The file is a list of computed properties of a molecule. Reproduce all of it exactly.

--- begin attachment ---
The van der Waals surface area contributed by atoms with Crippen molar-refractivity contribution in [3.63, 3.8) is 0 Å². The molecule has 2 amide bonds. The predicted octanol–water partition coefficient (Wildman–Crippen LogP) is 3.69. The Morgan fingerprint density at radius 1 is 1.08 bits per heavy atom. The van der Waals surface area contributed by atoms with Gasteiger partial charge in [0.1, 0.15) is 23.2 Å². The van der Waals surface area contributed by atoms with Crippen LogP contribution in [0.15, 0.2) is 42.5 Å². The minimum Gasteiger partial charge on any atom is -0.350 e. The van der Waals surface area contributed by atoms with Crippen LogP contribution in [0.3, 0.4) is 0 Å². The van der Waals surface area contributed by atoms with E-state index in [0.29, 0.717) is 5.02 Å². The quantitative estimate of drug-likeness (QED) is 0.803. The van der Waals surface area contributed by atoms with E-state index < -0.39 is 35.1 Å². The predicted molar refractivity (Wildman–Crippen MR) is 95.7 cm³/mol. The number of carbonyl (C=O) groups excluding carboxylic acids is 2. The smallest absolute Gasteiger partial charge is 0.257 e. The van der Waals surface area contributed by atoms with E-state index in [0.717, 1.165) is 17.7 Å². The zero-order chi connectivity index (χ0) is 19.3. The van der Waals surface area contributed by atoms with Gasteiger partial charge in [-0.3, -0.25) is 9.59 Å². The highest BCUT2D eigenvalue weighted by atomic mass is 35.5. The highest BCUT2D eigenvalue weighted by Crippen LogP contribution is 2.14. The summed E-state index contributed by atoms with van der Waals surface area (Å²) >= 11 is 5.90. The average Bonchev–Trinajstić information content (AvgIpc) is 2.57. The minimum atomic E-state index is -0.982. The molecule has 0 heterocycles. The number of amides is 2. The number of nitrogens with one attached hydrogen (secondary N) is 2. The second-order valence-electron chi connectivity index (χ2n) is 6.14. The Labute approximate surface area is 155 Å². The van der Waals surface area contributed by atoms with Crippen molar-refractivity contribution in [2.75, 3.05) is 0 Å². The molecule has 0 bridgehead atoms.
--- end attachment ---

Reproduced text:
The van der Waals surface area contributed by atoms with Crippen molar-refractivity contribution in [3.63, 3.8) is 0 Å². The molecule has 2 amide bonds. The predicted octanol–water partition coefficient (Wildman–Crippen LogP) is 3.69. The Morgan fingerprint density at radius 1 is 1.08 bits per heavy atom. The van der Waals surface area contributed by atoms with Gasteiger partial charge in [0.1, 0.15) is 23.2 Å². The van der Waals surface area contributed by atoms with Crippen LogP contribution in [0.15, 0.2) is 42.5 Å². The minimum Gasteiger partial charge on any atom is -0.350 e. The van der Waals surface area contributed by atoms with Crippen LogP contribution in [0.3, 0.4) is 0 Å². The van der Waals surface area contributed by atoms with E-state index in [0.29, 0.717) is 5.02 Å². The quantitative estimate of drug-likeness (QED) is 0.803. The van der Waals surface area contributed by atoms with E-state index < -0.39 is 35.1 Å². The predicted molar refractivity (Wildman–Crippen MR) is 95.7 cm³/mol. The number of carbonyl (C=O) groups excluding carboxylic acids is 2. The smallest absolute Gasteiger partial charge is 0.257 e. The van der Waals surface area contributed by atoms with E-state index in [0.717, 1.165) is 17.7 Å². The zero-order chi connectivity index (χ0) is 19.3. The van der Waals surface area contributed by atoms with Gasteiger partial charge in [-0.3, -0.25) is 9.59 Å². The highest BCUT2D eigenvalue weighted by atomic mass is 35.5. The highest BCUT2D eigenvalue weighted by Crippen LogP contribution is 2.14. The summed E-state index contributed by atoms with van der Waals surface area (Å²) >= 11 is 5.90. The average Bonchev–Trinajstić information content (AvgIpc) is 2.57. The minimum atomic E-state index is -0.982. The molecule has 0 heterocycles. The number of amides is 2. The number of nitrogens with one attached hydrogen (secondary N) is 2. The second-order valence-electron chi connectivity index (χ2n) is 6.14. The Labute approximate surface area is 155 Å². The van der Waals surface area contributed by atoms with Crippen molar-refractivity contribution in [2.75, 3.05) is 0 Å². The molecule has 0 bridgehead atoms.